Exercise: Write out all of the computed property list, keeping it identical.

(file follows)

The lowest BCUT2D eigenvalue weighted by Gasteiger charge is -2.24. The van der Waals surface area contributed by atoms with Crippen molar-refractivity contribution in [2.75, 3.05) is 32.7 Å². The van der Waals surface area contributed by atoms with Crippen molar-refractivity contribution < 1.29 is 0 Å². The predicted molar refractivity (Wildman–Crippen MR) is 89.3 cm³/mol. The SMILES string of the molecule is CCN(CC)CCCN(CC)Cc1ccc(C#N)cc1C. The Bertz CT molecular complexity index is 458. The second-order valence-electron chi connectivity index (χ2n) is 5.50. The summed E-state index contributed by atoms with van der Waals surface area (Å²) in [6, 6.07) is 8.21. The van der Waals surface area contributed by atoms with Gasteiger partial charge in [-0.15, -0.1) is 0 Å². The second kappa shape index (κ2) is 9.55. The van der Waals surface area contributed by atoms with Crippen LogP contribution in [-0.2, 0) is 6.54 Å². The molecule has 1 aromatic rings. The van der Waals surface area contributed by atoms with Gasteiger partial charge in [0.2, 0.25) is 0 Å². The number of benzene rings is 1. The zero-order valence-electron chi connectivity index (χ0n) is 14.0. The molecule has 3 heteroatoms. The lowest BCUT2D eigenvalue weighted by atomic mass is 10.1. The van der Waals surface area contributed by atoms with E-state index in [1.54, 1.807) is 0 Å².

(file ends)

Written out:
The lowest BCUT2D eigenvalue weighted by Gasteiger charge is -2.24. The van der Waals surface area contributed by atoms with Crippen molar-refractivity contribution in [2.75, 3.05) is 32.7 Å². The van der Waals surface area contributed by atoms with Crippen molar-refractivity contribution < 1.29 is 0 Å². The predicted molar refractivity (Wildman–Crippen MR) is 89.3 cm³/mol. The SMILES string of the molecule is CCN(CC)CCCN(CC)Cc1ccc(C#N)cc1C. The Bertz CT molecular complexity index is 458. The second-order valence-electron chi connectivity index (χ2n) is 5.50. The summed E-state index contributed by atoms with van der Waals surface area (Å²) in [6, 6.07) is 8.21. The van der Waals surface area contributed by atoms with Gasteiger partial charge in [-0.15, -0.1) is 0 Å². The second kappa shape index (κ2) is 9.55. The van der Waals surface area contributed by atoms with Crippen LogP contribution in [-0.2, 0) is 6.54 Å². The molecule has 1 aromatic rings. The van der Waals surface area contributed by atoms with Gasteiger partial charge in [0.2, 0.25) is 0 Å². The number of benzene rings is 1. The zero-order valence-electron chi connectivity index (χ0n) is 14.0. The molecule has 3 heteroatoms. The lowest BCUT2D eigenvalue weighted by atomic mass is 10.1. The van der Waals surface area contributed by atoms with E-state index in [1.54, 1.807) is 0 Å².